A History of Violence

There are still so many questions to be answered regarding yesterday’s horrific shooting at Sandy Hook Elementary School in Connecticut.  One thing I know for certain: our country needs a change.

This most recent shooting occurred just three days after our nation’s previous public shooting.  On Tuesday, a man opened fire at a mall in Portland, Oregon, killing two people.

In July of this year, I wrote about the terrifying Colorado movie theatre massacre that left 12 people dead and 58 injured.

The following month a gunman opened fire in a Sikh temple, killing 6 people and injuring four others.

Sikh Temple

Details are still emerging from the most recent event that resulted in the deaths of 20 children and 6 adults, but we do know a lot about the prior cases.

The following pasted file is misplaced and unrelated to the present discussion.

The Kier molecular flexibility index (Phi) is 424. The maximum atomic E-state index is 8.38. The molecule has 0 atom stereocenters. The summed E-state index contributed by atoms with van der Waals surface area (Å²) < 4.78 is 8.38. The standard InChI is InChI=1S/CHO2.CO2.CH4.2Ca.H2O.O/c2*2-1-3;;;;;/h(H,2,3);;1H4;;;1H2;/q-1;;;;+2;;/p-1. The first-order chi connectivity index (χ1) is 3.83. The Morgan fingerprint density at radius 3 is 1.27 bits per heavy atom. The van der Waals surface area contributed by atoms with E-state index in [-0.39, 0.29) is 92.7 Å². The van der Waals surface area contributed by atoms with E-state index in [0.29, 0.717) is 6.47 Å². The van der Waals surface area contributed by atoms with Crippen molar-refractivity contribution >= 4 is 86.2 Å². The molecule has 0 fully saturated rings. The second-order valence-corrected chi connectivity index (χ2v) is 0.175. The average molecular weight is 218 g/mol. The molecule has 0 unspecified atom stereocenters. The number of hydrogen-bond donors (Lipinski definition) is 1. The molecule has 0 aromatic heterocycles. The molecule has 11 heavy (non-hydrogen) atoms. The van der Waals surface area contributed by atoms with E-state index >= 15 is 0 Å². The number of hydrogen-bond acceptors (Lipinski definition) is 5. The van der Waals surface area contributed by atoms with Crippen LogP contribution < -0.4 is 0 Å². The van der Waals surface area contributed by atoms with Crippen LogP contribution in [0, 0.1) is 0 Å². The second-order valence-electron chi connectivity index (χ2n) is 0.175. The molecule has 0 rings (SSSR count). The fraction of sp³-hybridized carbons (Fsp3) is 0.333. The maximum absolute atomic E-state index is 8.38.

How does this continue to happen?  In the case of the Oregon tragedy, the shooter stole the weapon he used.  Worth noting, the state of Oregon does not require gun owners to report when their weapons are stolen nor does it require a license or registration to carry a firearm.

The weapon used in Oregon was an AR-15 rifle, the same weapon used in the Colorado shooting.  The AR-15 was previously banned under the Violent Crime Control and Law Enforcement Act.

We have two major issues regarding gun control, and it is time our political leaders began discussing them.  We clearly need stronger national gun laws.  How is it not mandatory in every state for gun owners to file a report when their firearms are stolen?  Or that there is not a national register tracking the amount of ammunition and weapons purchased by an individual?  Neither of which would restrict the right to own a firearm.